A botched card game in London triggers four friends, thugs, weed-growers, hard gangsters, loan sharks and debt collectors to collide with each other in a series of unexpected events, all for the sake of weed, cash and two antique shotguns.
In London, a real-estate scam puts millions of pounds up for grabs, attracting some of the city's scrappiest tough guys and its more established underworld types, all of whom are looking to get rich quick. While the city's seasoned criminals vie for the cash, an unexpected player -- a drugged-out rock 'n' roller presumed to be dead but very much alive -- has a multi-million-dollar prize fall into... See full summary »
A tale of greed, deception, money, power, and murder occur between two best friends: a mafia enforcer and a casino executive, compete against each other over a gambling empire, and over a fast living and fast loving socialite.
Four Jack-the-lads find themselves heavily - seriously heavily - in debt to an East End hard man and his enforcers after a crooked card game. Overhearing their neighbours in the next flat plotting to hold up a group of out-of-their-depth drug growers, our heros decide to stitch up the robbers in turn. In a way the confusion really starts when a pair of antique double-barrelled shotguns go missing in a completely different scam.Written by
According to Stephen Marcus, the row of televisions in Rory Breaker's office took three hours to arrive and two hours to set up. Then, to Guy Ritchie's annoyance, they played American football rather than the English kind due to an issue with Sky Sports. See more »
When Tom speaks with Nick the Greek about buying weapons, Nick the Greek is playing a fruit machine. The sound of the machine is heard, but it clearly isn't working. See more »
Right. Let's sort the buyers from the spyers, the needy from the greedy, and those who trust me from the ones who don't, because if you can't see value here today, you're not up here shopping. You're up here shoplifting. You see these goods? Never seen daylight, moonlight, Israelite. Fanny by the gaslight. Take a bag, c'mon take a bag. I took a bag home last night. Cost me a lot more than ten pound, I can tell you. Anyone like jewelry? Look at that one there. Handmade in Italy, ...
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In the closing credits, the character names in the cast list are shown entirely in lower-case letters with no initial capital letters. See more »
New footage included in director's cut:
at the very start of film, Ed is shown explaining the rules of 3 Card Brag to two people;
the scene where Big Chris goes to see the man on the sunbed is longer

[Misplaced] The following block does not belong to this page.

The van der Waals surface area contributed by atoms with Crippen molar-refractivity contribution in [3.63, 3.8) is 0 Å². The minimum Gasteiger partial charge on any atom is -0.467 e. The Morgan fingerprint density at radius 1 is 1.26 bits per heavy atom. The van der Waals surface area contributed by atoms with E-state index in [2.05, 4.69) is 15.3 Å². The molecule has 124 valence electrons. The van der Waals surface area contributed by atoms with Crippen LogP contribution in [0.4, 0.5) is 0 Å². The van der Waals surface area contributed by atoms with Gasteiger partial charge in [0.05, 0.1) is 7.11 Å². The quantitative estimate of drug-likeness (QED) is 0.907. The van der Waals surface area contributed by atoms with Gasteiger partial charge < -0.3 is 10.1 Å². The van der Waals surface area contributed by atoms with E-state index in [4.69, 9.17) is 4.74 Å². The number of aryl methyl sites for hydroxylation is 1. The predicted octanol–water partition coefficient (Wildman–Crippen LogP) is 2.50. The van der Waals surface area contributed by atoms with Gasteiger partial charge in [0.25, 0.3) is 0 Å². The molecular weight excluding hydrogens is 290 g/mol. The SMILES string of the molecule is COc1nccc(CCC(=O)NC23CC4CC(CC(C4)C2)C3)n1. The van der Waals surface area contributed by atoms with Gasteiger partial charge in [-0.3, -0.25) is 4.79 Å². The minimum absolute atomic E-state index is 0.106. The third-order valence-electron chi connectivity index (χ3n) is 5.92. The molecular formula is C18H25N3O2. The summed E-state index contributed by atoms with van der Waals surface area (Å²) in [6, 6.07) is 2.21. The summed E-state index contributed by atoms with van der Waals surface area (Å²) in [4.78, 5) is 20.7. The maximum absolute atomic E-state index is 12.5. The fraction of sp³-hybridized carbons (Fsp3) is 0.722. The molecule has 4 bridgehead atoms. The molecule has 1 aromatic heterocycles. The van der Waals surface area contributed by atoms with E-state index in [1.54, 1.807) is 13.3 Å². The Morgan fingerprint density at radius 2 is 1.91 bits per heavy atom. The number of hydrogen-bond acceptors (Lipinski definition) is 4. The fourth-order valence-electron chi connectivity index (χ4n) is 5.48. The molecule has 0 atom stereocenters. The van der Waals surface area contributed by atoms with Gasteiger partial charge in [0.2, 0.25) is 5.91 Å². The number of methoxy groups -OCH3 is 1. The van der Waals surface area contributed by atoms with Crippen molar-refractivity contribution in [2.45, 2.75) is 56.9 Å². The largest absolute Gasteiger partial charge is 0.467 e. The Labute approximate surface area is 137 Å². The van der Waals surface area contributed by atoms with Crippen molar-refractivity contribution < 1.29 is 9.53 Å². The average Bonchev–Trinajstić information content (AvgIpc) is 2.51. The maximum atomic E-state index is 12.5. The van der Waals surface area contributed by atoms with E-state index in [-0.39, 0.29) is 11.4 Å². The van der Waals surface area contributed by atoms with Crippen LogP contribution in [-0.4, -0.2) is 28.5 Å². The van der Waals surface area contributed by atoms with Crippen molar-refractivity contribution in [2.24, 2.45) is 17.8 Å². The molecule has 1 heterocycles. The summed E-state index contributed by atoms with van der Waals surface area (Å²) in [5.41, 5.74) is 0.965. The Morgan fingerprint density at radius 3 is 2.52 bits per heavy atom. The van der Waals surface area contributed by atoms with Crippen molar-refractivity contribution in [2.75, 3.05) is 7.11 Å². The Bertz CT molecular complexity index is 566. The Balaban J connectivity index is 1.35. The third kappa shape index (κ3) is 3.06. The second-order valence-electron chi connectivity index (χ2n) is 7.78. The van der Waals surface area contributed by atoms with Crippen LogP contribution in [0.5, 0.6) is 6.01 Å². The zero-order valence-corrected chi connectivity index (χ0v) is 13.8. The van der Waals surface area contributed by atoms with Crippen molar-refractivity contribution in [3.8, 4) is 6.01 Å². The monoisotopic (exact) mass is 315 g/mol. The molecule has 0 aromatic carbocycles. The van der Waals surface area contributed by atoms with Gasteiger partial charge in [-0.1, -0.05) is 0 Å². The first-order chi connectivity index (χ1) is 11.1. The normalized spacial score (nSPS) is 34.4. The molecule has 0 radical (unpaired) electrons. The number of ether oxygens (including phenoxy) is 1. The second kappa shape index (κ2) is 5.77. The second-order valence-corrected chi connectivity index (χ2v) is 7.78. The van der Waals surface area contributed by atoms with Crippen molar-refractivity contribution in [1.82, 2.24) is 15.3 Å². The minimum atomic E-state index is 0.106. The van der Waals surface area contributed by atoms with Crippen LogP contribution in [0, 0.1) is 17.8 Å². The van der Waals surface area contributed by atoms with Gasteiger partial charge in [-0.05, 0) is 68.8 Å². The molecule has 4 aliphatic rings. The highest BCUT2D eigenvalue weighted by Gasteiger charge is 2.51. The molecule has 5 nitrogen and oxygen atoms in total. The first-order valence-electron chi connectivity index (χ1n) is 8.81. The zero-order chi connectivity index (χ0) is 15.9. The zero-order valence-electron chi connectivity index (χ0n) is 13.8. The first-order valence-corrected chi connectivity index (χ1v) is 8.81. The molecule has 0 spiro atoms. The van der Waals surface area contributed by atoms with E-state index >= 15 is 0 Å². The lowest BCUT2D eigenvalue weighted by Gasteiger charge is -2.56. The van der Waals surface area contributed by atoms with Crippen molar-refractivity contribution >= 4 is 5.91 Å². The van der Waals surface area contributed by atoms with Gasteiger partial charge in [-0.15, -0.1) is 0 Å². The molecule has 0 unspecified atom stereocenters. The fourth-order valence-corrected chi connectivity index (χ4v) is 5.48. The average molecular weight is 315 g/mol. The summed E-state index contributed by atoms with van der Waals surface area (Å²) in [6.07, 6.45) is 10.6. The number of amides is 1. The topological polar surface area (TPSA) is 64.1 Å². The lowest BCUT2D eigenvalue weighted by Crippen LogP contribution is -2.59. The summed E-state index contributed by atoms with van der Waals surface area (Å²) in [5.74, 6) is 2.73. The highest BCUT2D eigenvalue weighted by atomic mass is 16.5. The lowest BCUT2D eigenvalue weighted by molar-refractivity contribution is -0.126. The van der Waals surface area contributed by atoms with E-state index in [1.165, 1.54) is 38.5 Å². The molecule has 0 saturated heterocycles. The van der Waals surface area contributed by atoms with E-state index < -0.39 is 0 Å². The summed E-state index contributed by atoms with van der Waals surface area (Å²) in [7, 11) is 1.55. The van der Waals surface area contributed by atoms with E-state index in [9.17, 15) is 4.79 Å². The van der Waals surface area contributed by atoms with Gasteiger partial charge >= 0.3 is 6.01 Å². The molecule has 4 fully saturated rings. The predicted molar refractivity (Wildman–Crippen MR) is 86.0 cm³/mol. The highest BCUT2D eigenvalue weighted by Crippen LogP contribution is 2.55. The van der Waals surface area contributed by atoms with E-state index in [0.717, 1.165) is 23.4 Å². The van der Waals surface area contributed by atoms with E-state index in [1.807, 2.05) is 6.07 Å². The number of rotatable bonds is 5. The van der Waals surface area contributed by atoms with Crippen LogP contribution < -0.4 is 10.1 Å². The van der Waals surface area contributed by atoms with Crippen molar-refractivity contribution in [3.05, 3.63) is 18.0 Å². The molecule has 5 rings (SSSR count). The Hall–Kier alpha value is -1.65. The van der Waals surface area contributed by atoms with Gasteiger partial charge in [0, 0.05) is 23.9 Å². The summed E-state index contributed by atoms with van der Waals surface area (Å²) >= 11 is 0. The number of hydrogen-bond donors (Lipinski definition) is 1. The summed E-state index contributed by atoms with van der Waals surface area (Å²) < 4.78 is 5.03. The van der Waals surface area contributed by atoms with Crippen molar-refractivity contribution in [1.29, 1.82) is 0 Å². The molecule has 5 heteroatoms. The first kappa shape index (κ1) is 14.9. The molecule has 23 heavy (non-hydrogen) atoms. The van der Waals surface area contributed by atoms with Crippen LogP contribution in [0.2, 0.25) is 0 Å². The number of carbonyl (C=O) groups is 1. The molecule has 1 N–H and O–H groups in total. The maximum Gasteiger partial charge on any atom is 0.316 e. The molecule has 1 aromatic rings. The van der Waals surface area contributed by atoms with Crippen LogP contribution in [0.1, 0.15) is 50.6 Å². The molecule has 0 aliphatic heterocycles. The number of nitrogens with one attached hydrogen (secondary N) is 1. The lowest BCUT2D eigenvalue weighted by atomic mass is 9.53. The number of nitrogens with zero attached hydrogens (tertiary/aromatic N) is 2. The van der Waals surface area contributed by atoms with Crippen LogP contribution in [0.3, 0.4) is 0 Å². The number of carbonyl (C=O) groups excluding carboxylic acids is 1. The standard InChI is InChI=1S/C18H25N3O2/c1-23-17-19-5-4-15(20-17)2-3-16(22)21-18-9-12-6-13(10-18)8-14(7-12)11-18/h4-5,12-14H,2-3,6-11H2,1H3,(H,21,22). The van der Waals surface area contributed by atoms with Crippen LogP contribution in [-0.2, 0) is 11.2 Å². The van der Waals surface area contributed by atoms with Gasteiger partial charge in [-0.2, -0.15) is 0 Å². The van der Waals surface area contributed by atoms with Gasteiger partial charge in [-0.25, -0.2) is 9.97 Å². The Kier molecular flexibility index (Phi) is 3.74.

Tom, Soap and Bacon are shown walking through the pub to the bar while Ed is playing cards
the earlier stages of the card game are shown
Alan explains to Ed the "history" between JD and Harry
when Barry is talking to the two scousers the dialogue is different
when Big Chris is walking into Harry's office near the end, he meets the man who was on the sunbed near the start of the film.
when Ed is being interviewed by the police you see him finishing explaining the rules of 3 Card Brag to them (as seen at very start)
just before the credits, you see Soap telling a whole joke in the car when they are coming back from the job
three outtakes are shown during the credits: one with Soap telling a joke, the next where Barry asks one of the scouser's for an ice cream and one where a guy runs onto the set.
If I were to write and direct a movie about gangsters or crime, this would be it. I wouldn't change one damn thing. Not a thing. Everything in this film was, to my eye, perfect - casting, the camerawork, the excellent dialogue ("It's been emotional.")
Now I don't have much to compare this to, and I've heard some criticism that it basically draws quite heavily from older British crime dramas. I've got a bunch of these on my queue to rent, but I doubt you could make a crime film better than this.
This film oozes with style, class, dark humor, plot twists and turns, and doesn't drag one bit. The casting and characterization is perfect, and Ritchie isn't afraid to move the cameras around; no pretense is really made here at "realism" - Ritchie doesn't mask the fact that it's a film and he runs with it.
I really don't think of myself as easily impressed, and I have seen a hell of a lot of films in my time, but this one instantly made my Top 10 after only a single viewing. Yes, I'm raving about it, and while it may not be "spiritually enriching" or contain any deep sociological content (which I actually do look for in films), somehow it still scores as one hell of a film; memorable and entertaining, and stands up well to multiple viewings.
I am a bit dismayed to see some of the marketing of this film comparing it to other things like Quentin Tarantino films or Trainspotting. It really does it a disservice because this film really is its own phenomenon and stands on its own two feet; if anything it is similar to Trainspotting and Tarantino films only because it actually has its own bold style.
Can't recommend it enough.
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